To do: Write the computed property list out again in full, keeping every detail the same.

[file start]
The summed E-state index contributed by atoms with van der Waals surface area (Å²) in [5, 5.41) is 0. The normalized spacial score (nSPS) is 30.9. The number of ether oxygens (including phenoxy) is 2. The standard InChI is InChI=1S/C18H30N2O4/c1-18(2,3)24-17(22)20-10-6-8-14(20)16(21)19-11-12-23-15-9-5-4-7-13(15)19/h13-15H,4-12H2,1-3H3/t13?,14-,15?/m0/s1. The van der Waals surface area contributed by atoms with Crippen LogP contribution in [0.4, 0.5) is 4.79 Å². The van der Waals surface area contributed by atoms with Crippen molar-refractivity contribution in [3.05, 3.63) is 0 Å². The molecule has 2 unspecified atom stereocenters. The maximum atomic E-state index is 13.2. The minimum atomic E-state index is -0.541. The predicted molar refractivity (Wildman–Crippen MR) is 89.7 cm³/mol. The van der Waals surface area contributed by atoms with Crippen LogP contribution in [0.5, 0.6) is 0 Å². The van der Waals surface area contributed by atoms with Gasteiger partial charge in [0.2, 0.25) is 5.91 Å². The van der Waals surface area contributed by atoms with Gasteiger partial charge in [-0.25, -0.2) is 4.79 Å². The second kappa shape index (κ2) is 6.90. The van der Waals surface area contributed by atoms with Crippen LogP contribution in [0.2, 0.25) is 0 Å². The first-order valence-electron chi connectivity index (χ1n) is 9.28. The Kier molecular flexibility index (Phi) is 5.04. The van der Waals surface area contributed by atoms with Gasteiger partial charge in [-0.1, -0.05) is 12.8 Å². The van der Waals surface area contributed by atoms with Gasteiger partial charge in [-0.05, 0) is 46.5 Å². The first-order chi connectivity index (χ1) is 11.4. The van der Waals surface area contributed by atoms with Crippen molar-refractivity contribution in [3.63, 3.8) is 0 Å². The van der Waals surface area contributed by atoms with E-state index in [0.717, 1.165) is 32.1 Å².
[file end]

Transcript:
The summed E-state index contributed by atoms with van der Waals surface area (Å²) in [5, 5.41) is 0. The normalized spacial score (nSPS) is 30.9. The number of ether oxygens (including phenoxy) is 2. The standard InChI is InChI=1S/C18H30N2O4/c1-18(2,3)24-17(22)20-10-6-8-14(20)16(21)19-11-12-23-15-9-5-4-7-13(15)19/h13-15H,4-12H2,1-3H3/t13?,14-,15?/m0/s1. The van der Waals surface area contributed by atoms with Crippen LogP contribution in [0.4, 0.5) is 4.79 Å². The van der Waals surface area contributed by atoms with Crippen molar-refractivity contribution in [3.05, 3.63) is 0 Å². The molecule has 2 unspecified atom stereocenters. The maximum atomic E-state index is 13.2. The minimum atomic E-state index is -0.541. The predicted molar refractivity (Wildman–Crippen MR) is 89.7 cm³/mol. The van der Waals surface area contributed by atoms with Crippen LogP contribution in [0.5, 0.6) is 0 Å². The van der Waals surface area contributed by atoms with Gasteiger partial charge in [0.2, 0.25) is 5.91 Å². The van der Waals surface area contributed by atoms with Gasteiger partial charge in [-0.25, -0.2) is 4.79 Å². The second kappa shape index (κ2) is 6.90. The van der Waals surface area contributed by atoms with Crippen LogP contribution in [0.2, 0.25) is 0 Å². The first-order valence-electron chi connectivity index (χ1n) is 9.28. The Kier molecular flexibility index (Phi) is 5.04. The van der Waals surface area contributed by atoms with Gasteiger partial charge in [-0.1, -0.05) is 12.8 Å². The van der Waals surface area contributed by atoms with Gasteiger partial charge in [-0.05, 0) is 46.5 Å². The first-order chi connectivity index (χ1) is 11.4. The van der Waals surface area contributed by atoms with Crippen molar-refractivity contribution in [3.63, 3.8) is 0 Å². The van der Waals surface area contributed by atoms with E-state index in [0.717, 1.165) is 32.1 Å².